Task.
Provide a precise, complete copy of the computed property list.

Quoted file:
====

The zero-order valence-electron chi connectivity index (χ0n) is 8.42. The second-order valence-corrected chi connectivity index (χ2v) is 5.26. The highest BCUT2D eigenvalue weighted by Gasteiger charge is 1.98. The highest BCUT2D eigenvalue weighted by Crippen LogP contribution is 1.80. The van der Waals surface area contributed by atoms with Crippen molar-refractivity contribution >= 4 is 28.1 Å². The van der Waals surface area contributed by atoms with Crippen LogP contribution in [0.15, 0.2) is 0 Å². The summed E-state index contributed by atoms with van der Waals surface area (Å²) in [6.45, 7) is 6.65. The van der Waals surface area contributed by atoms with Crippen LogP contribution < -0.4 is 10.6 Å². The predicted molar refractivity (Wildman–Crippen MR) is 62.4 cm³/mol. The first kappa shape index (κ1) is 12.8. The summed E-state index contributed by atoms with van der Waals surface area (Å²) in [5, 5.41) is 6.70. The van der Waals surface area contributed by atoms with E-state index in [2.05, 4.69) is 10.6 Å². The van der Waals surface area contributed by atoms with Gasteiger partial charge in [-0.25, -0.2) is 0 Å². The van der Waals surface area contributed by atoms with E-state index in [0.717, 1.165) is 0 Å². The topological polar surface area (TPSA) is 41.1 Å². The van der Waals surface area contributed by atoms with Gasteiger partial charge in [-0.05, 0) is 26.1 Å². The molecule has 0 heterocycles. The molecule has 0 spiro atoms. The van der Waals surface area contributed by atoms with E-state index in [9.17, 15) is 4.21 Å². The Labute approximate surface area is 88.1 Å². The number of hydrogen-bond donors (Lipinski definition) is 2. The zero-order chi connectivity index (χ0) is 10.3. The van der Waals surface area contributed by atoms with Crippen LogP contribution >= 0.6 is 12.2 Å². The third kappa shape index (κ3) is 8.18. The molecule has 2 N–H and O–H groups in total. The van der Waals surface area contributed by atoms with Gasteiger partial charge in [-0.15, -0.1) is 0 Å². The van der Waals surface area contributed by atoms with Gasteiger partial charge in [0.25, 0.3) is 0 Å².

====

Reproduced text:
The zero-order valence-electron chi connectivity index (χ0n) is 8.42. The second-order valence-corrected chi connectivity index (χ2v) is 5.26. The highest BCUT2D eigenvalue weighted by Gasteiger charge is 1.98. The highest BCUT2D eigenvalue weighted by Crippen LogP contribution is 1.80. The van der Waals surface area contributed by atoms with Crippen molar-refractivity contribution >= 4 is 28.1 Å². The van der Waals surface area contributed by atoms with Crippen LogP contribution in [0.15, 0.2) is 0 Å². The summed E-state index contributed by atoms with van der Waals surface area (Å²) in [6.45, 7) is 6.65. The van der Waals surface area contributed by atoms with Crippen LogP contribution < -0.4 is 10.6 Å². The predicted molar refractivity (Wildman–Crippen MR) is 62.4 cm³/mol. The first kappa shape index (κ1) is 12.8. The summed E-state index contributed by atoms with van der Waals surface area (Å²) in [5, 5.41) is 6.70. The van der Waals surface area contributed by atoms with E-state index in [2.05, 4.69) is 10.6 Å². The van der Waals surface area contributed by atoms with Gasteiger partial charge in [-0.25, -0.2) is 0 Å². The van der Waals surface area contributed by atoms with E-state index in [0.717, 1.165) is 0 Å². The topological polar surface area (TPSA) is 41.1 Å². The van der Waals surface area contributed by atoms with Gasteiger partial charge in [-0.05, 0) is 26.1 Å². The molecule has 0 heterocycles. The molecule has 0 spiro atoms. The van der Waals surface area contributed by atoms with E-state index in [9.17, 15) is 4.21 Å². The Labute approximate surface area is 88.1 Å². The number of hydrogen-bond donors (Lipinski definition) is 2. The zero-order chi connectivity index (χ0) is 10.3. The van der Waals surface area contributed by atoms with Crippen LogP contribution >= 0.6 is 12.2 Å². The third kappa shape index (κ3) is 8.18. The molecule has 2 N–H and O–H groups in total. The van der Waals surface area contributed by atoms with Gasteiger partial charge in [-0.15, -0.1) is 0 Å². The van der Waals surface area contributed by atoms with Gasteiger partial charge in [0.25, 0.3) is 0 Å².